(3) The explicit views of speakers on what’s meaning-constitutive are pretty irrelevant; clearly speakers can be completely mistaken about, or entirely lack, such views.

    (4) Besides, the type of problem Brian brings up bears more than a passing resemblance to a familiar, more general problems for moral cognitivism: how can the cognitivist say that speakers with radically different views on what’s moral still have a genuine dispute, and don’t merely talk past each other? There are some different ways the cognitivist can go here. Here are two: (i) Along with the Cornell realists, appeal to some sort of causal theory of reference; (ii) Along with Ralph Wedgwood (“Conceptual Role Semantics for Moral Terms”), say that thin moral terms are governed by simple rules, like [to simplify matters a lot] “x is the best thing to do all things considered if practical reason dictates that x be done” – disagreements like the one Brian describes are then not conceived of as disagreements about the meaning of ‘good’ (or, here, ‘best’) but as about what practical reason in fact dictates. – Given my preference for conceptual role-approaches, I’m more inclined toward (ii).

    (5) Does this last remark suffice for me to get around Brian’s problem? – No, Brian can say: this just serves to raise it. For while other cognitivists can accept (i) or (ii), I cannot, consistently with recognizing that moral terms like ‘good’ are vague. For I say that tolerance principles are meaning-constitutive for vague expressions, and taking either of the above routes means that this cannot hold for ‘good’. In the following, I will, in a rather long-winded way, respond to Brian’s problem.

    (6) Suppose we think that, some way or other, vagueness is a linguistic (as opposed to ontological, or merely epistemic) phenomenon . We can then certainly hold that thick moral terms (those that somehow fuse a descriptive and a normative component – though there are important problems regarding exactly how to conceive of thick terms) are vague: the descriptive component is vague. But how exactly should we conceive of the vagueness of the thinnest value terms (‘good’, ‘…better than…all things considered’,…)? Can such a thin term really be, in any way, semantically indeterminate? Let me briefly indicate why I think not: If (say) ‘good’ were semantically indeterminate, there would be different possible precisifications of it, all equally faithful to the term’s actual meaning. Then we can have two speakers, A and B, using ‘good’ in accordance with different precisifications. A and B are equally within their semantic rights in their different uses of ‘good’. Are they equally within their moral rights, so to speak? Here’s a dilemma. If ‘no’ – if, say, A’s usage better tracks the moral facts – then ‘good’ can’t have been semantically indeterminate as between these precisifications after all. If ‘yes’, then it seems the world is in itself morally indeterminate: something A and B would give different verdicts on is such that the way the world is morally doesn’t settle it. But then, ‘good’ is not semantically indeterminate, but the source of its indeterminacy is ontological. [I’m afraid this is all too brief to make the point convincingly… I should perhaps note that the Collins & Varzi paper “Unsharpenable Vagueness” can be taken as driving home the same point, by a very different argumentative route, for the predicates ‘rationally obliged’ and ‘rationally permitted’.]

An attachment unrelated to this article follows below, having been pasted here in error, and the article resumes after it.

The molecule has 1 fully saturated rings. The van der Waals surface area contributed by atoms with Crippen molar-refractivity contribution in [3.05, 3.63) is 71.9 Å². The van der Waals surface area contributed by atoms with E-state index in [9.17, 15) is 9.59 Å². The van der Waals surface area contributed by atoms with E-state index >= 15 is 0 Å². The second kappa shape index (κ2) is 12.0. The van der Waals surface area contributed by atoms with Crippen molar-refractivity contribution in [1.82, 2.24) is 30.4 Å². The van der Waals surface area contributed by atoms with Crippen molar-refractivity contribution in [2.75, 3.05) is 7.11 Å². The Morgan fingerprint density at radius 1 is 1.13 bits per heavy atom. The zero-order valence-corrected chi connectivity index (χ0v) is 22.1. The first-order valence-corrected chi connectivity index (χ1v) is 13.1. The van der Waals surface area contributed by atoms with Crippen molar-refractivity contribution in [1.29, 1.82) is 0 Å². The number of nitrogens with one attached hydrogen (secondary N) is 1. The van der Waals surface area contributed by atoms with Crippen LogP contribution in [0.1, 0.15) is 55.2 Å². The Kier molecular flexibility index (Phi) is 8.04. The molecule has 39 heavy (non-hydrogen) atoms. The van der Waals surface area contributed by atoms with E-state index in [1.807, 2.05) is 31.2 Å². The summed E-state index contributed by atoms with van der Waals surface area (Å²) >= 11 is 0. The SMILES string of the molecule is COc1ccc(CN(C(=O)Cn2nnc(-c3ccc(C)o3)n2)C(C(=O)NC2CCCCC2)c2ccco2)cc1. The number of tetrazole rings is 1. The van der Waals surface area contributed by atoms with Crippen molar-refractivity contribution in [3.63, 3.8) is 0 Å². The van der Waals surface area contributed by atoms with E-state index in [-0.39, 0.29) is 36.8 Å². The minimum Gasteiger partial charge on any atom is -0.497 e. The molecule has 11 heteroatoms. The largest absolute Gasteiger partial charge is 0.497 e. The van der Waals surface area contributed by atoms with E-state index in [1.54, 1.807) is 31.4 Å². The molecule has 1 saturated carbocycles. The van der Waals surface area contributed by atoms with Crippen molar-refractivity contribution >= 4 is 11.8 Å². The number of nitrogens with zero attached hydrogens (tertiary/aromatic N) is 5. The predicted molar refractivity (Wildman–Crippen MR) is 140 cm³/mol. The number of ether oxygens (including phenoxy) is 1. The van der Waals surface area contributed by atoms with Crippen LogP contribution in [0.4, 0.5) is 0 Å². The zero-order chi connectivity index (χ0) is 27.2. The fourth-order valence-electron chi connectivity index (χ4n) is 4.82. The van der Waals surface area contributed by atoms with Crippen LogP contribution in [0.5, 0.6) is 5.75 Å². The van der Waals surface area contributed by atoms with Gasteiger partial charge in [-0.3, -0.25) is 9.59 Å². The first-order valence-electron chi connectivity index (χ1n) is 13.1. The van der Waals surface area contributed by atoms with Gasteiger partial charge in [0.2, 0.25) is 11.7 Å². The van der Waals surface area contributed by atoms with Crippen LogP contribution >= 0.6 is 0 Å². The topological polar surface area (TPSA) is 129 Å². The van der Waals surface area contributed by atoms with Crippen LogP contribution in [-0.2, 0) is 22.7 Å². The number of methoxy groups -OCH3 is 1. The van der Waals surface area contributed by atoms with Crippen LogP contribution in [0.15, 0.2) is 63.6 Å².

(7) What to conclude? Some possibilities. (i) There is still a way to claim that all intuitively vague moral terms are semantically indeterminate: it is to say that all such terms have some descriptive content; are to some extent ‘thick’. This is for instance what an analytical descriptivist should say. [If even ‘good’ has a descriptive component, there’s a way to get around the above dilemma.] (ii) Or one can say that thin moral terms constitute a counterexample to all accounts of vagueness according to which what vagueness consists in something semantic, and is bound up with semantic indeterminacy. (I would be in trouble, but so would Brian, who equates vagueness with semantic indeterminacy, be.) (iii) Or one can say that although thin moral terms can be bound up with some sort of indeterminacy, this indeterminacy, being ontological (or perhaps merely epistemic), cannot be equated with vagueness, properly so called, given as vagueness is a semantic phenomenon. – To hold on to my view, I must opt for (i) or (iii). But then both of these do seem to me more attractive than (ii). Specifically, I would opt for (iii).